Imagine you have a free Friday afternoon and you want to buy some new good books for your kids. Where do you start?
Well, get ready to dive.
Don't look on the surface for the best books. That's where you will see just the tip of the iceberg.
On the surface, you will often be bombarded by book promotions, movie tie-ins, TV spin-offs, holiday gift recommendations, sales of books that are stockpiled because no one wants them. They all look smashing... but then, don't forget advertising.
Some publications simply have better marketing than others.
You want the Real McCoy. A book that will last for many years in your family and that will help your kids learn something valuable.
If you want to find the best, you have to dive. Take a deep breath and go deep into the world of children's literature - of the past year, decade, century... Dive deep and bring back the treasures!!
OK, what should you buy or loan?
My approach is simple. Follow any of the six steps below to get the best children's books you need.
1. GO TO A LIBRARY - ALLOW YOUR KID TO BECOME A CONNOISSEUR
If you and your kid don't have a library card, well ... you are in luck.
Run, don't walk to the nearest library tomorrow and get one!
You are about to open a new world to your kid, the world of free children's books with a smorgasbord of choices.
Forget TV for a week. Yes you. Lead by example.
If you have free time, read a book from the library together with your kid.
Then do it every week. It's possible.
Develop your taste together, enjoy favorite authors and illustrators.
Allow your kid to become a connoisseur. Light up that fire.
Let him or her become an expert.
Sooner or later, our kids become connoisseurs.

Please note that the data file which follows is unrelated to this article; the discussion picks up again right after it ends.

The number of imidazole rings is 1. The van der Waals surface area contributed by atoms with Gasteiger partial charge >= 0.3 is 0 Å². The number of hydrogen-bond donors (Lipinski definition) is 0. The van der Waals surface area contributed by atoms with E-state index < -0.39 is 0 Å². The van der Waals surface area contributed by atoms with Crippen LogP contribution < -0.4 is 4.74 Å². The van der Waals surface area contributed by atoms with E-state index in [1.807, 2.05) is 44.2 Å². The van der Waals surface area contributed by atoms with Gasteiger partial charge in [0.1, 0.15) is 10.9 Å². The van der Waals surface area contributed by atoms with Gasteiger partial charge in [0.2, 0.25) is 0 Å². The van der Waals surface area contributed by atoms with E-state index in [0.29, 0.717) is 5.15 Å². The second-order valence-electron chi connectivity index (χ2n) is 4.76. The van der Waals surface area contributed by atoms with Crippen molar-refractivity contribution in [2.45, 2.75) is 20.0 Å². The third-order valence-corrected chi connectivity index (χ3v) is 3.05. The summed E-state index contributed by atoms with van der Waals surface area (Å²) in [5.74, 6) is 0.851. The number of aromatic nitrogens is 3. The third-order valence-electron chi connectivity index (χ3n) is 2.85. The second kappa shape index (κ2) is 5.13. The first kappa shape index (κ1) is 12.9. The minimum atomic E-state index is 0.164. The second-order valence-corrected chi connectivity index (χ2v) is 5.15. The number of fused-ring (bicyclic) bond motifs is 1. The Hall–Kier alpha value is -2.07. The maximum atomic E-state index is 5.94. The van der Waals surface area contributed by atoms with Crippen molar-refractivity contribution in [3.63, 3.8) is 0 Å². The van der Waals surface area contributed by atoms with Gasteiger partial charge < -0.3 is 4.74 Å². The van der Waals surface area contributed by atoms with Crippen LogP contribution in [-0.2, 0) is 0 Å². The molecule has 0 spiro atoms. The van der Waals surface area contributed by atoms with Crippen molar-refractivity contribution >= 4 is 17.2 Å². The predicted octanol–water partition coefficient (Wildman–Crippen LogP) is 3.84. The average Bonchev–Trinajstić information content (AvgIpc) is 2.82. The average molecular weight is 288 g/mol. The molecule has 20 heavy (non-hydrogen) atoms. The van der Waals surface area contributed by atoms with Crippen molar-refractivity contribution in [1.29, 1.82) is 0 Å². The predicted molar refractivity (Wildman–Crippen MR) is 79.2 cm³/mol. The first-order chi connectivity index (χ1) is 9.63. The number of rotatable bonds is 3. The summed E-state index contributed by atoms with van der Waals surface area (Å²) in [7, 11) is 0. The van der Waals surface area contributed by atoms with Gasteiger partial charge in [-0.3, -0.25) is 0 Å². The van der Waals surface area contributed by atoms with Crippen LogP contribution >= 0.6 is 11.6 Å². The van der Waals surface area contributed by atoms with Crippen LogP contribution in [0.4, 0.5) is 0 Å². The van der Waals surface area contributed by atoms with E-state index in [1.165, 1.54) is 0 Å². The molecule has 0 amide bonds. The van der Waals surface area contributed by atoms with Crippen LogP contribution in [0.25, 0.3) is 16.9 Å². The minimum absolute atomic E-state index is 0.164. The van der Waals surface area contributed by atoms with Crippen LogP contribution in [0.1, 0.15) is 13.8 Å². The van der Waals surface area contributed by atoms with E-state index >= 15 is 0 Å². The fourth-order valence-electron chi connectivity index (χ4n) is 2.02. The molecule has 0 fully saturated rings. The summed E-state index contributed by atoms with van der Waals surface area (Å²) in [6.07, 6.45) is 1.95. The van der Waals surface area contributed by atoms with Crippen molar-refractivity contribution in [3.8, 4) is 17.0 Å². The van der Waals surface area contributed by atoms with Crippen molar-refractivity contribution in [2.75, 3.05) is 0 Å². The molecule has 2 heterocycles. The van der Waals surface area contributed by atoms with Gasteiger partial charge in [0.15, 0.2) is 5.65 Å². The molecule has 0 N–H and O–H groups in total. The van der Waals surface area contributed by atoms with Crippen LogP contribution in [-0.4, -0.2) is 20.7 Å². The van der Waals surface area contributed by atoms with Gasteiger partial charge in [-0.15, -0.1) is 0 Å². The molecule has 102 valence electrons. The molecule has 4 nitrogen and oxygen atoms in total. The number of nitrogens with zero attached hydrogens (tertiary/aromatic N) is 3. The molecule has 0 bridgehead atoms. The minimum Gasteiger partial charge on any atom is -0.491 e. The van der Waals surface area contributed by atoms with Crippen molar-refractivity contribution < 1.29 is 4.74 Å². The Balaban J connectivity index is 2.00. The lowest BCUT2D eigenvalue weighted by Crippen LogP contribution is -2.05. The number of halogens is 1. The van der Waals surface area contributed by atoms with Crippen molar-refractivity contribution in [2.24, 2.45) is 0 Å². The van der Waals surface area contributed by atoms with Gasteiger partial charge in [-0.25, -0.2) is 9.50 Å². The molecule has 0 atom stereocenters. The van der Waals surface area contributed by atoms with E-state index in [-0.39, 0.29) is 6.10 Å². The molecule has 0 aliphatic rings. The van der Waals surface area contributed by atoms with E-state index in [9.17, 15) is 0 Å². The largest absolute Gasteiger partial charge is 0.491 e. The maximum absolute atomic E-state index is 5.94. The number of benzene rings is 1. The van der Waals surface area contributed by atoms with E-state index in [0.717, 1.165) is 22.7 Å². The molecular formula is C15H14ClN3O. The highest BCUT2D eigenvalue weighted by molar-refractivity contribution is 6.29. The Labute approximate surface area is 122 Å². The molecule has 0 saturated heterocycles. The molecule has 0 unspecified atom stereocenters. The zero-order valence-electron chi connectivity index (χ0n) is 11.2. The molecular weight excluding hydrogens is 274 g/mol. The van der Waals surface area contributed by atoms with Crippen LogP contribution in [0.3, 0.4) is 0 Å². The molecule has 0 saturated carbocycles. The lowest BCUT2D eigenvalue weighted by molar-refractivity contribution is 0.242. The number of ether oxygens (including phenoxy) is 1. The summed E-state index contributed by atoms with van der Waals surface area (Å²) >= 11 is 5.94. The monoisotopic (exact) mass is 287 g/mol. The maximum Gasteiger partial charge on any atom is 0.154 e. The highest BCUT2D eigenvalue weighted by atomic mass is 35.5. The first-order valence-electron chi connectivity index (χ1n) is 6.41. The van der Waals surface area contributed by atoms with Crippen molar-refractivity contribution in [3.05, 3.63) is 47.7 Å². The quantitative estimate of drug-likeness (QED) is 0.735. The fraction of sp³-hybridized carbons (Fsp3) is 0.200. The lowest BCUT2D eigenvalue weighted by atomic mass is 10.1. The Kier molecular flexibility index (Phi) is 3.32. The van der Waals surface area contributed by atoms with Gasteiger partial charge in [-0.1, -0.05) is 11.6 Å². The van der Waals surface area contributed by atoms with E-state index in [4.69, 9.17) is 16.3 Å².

But if they are going to know things by heart, isn't it better that they know everything about history, literature, fiction, art or science - than batting averages from 1989 or all jokes from a TV show?
If your library has story hours for kids .. don't miss them too!
Allow me to let you in on another secret. Libraries not only have great websites that help you find the books you want. They often also have blogs that are maintained by dedicated children's librarians. It's almost like talking to a children's librarian live!
A couple of great examples are the Early Childhood School Library Blog in Frisco ISD or From Tots To Teens (Arlington Public Library).
Check out your local library's website and blogs (and don't forget their Facebook page and Twitter presences!)
2. CALL IN THE EXPERTS
Even before I purchased the very first book for my twins' library - I ordered several books ... for myself.
I started with the Granddaddy of Read Alouds - Jim Trelease's The Read-Aloud Handbook that is now in its 6th edition.Aside from informing parents about the research on the importance of reading aloud to your offspring, this book is a gem for containing a "Treasury of Read-Alouds" - books that Trelease recommends from his experience.
The books are classified by listener age, category (picture books, novels, chapter books, anthologies, short novels, poetry, etc.) and other criteria .. thus helping you find exactly what you need.
All the most important tips to make you a Read Aloud Wizard are in The Read-Aloud Handbook, so be sure to read it cover-to-cover.
This is a book that last an entire childhood and I sincerely recommend it to every parent - as it will assist you in your efforts to ensure that your kids fall in love and get the most out of books you read together.
Other books that you may find useful include:
What to Read When: The Books and Stories to Read with Your Child--and All the Best Times to Read Them (by Pam Allyn)
Reading Together: Everything You Need to Know to Raise a Child Who Loves to Read (by Diane W. Frankenstein)
Books That Build Character: A Guide to Teaching Your Child Moral Values Through Stories (by William Kilpatrick, Gregory Wolfe, Suzanne M. Wolfe) - I really love this one as well.
3. FIND YOUR PERSONAL YOYEN YONG
When you find an author or illustrator that your little ones and you enjoy, what better than to double or triple the enjoyment!
My son (and later my daughter) became fascinated with Loren Long as soon as we started reading his perfectly illustrated version of The Little Engine That Could.
Every time we came back to the book, my then two-year old son informed me - with his most important airs - that the book was illustrated by "Yoyyyyeeeeen Yoooonnnng".